After a long and challenging climb, Ron, Karen, Alan and I stepped onto the 14,179′ summit of Mt. Shasta, and were able to enjoy some well deserved rest and spectacular views of the surrounding landscape far below us. To start this post, here are some stats from the climb:
- Over 7,200 feet of vertical climb from the Bunny Flat trail head to the summit
- Total time on Mt. Shasta (including 1 hr at the summit): 15 hrs and 5 mins
- 9 hrs 40 mins to ascend… Began climb at 12:50 am and summited at 10:30 am
- 4 hrs and 15 mins to descend… Started descent at 11:30 am and finished at 4:15 pm
Needless to say we were all exhausted, looking forward to a hot shower, good meal and some well deserved sleep, but first we had a 2 hr drive to get home… so let’s rewind to the start.
There are many factors to consider when climbing a mountain like Shasta; the route you will take, the gear needed for the forecast conditions, food and water, etc. But the most important thing is safety, and since this is such a steep mountain there is one particular skill that is important to learn… the ability to self-arrest with an ice axe. Put simply, self-arrest is a technique to quickly gain control and stop if you slip and begin an uncontrolled slide down the mountain. Since none of us are technical climbers we had to figure out how to do this, so we went to the source of all instruction, YouTube! After viewing a couple videos we felt confident in the technique and would do a little practice on the mountain before the slopes got too steep. Another useful video covered the technique to glissade… essentially sliding feet first down the mountain in a sitting position. Fortunately we did not have to self-arrest for real… if we had, the title of this blog entry would have been “YouTube Saves Lives!”
As mentioned earlier, this climb was a grueling physical challenge. Mt. Shasta is the third most prominent peak in the continental United States after Mt. Rainier (the highest mountain in the Cascade Range) and Mt. Whitney (the highest mountain in the continental U.S.). Prominence is a measure of how high the summit of a mountain rises above its surroundings; and in the case of Mt. Shasta, 9,772 ft of its total height is exposed above the surrounding landscape.
We began our climb in the dark, which in retrospect was a very good thing for three very important reasons. First, the cooler temperatures ensure that the snow pack is firm which allows good traction with crampons without sinking into the snow. Second, it allowed us to complete the long climb in one push and make the steep descent during the daylight hours when the snow was softer and more suitable for glissading. Finally, and most importantly, the darkness ensured that we couldn’t see how long and steep the climb was until we were over half-way to the summit! Believe me, when the sun finally did come up and we were able to see how far we still had to go, I think we all began to think “why again am I doing this!”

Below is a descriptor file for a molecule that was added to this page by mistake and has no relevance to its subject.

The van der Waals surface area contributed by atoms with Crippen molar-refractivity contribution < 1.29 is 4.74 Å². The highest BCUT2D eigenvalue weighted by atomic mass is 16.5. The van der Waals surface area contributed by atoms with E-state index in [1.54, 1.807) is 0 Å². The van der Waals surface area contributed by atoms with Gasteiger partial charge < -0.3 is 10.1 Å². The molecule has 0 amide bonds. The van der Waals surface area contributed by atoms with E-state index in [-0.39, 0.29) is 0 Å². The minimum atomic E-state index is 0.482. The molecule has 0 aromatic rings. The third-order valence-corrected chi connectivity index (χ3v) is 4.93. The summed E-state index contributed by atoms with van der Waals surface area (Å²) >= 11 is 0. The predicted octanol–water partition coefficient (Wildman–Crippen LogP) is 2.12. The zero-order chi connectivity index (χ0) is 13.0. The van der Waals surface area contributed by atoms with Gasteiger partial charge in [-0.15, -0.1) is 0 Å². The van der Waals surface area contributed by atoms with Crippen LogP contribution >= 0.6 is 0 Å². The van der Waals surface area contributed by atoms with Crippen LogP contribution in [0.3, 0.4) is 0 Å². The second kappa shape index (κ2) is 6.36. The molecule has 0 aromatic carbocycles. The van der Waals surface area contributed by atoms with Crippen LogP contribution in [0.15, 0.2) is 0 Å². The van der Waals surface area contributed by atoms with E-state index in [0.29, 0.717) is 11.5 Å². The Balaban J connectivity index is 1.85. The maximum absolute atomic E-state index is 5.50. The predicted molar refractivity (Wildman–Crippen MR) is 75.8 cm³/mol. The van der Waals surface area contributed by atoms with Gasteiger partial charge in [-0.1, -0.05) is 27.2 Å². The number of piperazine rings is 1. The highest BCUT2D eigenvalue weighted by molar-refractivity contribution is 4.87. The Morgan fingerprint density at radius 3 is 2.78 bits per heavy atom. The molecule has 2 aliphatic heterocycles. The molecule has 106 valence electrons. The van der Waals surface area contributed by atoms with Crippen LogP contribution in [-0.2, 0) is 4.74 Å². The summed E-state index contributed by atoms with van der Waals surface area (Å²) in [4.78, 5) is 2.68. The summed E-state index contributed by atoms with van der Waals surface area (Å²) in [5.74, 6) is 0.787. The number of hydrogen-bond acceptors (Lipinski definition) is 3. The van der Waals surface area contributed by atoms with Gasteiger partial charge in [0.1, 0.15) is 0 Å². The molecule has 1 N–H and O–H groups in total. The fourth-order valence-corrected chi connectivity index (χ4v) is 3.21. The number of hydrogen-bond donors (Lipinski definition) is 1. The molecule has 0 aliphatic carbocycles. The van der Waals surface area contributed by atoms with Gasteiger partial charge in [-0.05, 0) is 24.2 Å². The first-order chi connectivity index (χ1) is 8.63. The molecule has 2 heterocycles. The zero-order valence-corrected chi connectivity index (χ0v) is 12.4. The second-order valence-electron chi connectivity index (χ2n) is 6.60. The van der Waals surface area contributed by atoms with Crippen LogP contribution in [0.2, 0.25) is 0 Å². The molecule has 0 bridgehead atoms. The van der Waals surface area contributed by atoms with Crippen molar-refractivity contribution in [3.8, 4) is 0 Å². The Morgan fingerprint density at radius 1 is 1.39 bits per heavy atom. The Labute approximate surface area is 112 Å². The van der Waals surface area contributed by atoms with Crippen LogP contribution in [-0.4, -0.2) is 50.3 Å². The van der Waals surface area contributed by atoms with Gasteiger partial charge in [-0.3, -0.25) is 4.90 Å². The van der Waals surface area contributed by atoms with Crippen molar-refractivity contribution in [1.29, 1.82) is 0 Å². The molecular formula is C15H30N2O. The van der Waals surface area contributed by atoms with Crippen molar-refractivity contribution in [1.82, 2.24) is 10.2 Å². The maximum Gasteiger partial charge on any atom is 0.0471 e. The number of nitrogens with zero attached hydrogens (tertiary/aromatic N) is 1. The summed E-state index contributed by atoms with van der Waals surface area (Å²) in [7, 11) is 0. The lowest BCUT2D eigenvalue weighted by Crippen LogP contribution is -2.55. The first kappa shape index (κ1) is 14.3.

By the time the sky began to lighten and we could begin to make out the route above us, we were already above Helen Lake, a small flat area at 10,433 ft where the climbers who do this peak in 2 days, camp for the night. Still above us, emerging from the shadows, was the prominent red rock wall of the Red Banks at just under 13,000 ft. Above us, still unseen, was the final push to the summit up the appropriately named Misery Hill.
The Red Banks creates a natural dividing line between the lower slopes, from which you can’t see the summit, and the upper part to the mountain where Misery Hill lurks between 13,000 and 14,000 feet, and the last final climb to the summit rock. Pushing ourselves through the thin air and up the steep slopes took will and fortitude. We found ourselves setting small goals all the way up the slope… take 50 or 100 steps, then stop to rest… then repeat. This got us to the bottom of the Red Banks where we then had to navigate up a narrow, steep, and slippery slope. Digging in with our crampons and using our ice axes, we successfully made it to the base of Misery Hill.
Fortunately the weather couldn’t have been better with clear skies, comfortable temperatures, and little wind as we finally emerged onto the upper reaches of the mountain. What remained was the last and most daunting obstacle between us and the summit, Misery Hill an aptly named particularly steep section that begins at 13,000 feet. With our energy reserves depleted, we pushed ourselves forward on will power and the desire to stand on top of this beautiful mountain.
After nearly 10 hours of continuous climbing we stepped onto the summit and were able to enjoy some rest, a few snacks, some camaraderie with our fellow climbers, and a bit of official paperwork. You may ask, “how could there be paperwork at the top of a mountain?” It just so happens that shortly after we arrived one of the park rangers, acting in his official capacity as he reached to top, asked each of us to show our permits. Additionally, there is a logbook at the summit where climbers can sign their name or write a short reflection.
After an hour on the summit, it was time to descend and put this adventure behind us. None of us was looking forward to the thought of several more jarring hours of downhill hiking which is uncomfortable and physically demanding. So we were pleasantly surprised that the snow conditions, which were firm during our climb, had softened to the perfect conditions to glissade. Using the proper technique (thanks YouTube!), we were able to slide several thousand feet down the mountain, cutting hours off of our descent time, and saving us from additional wear on our tired bodies.
Ultimately, this experience was rewarding and memorable. Although physically challenging, we will only remember the joy of standing on the summit and the shared experience of doing this together.
Mt. Shasta Video Links: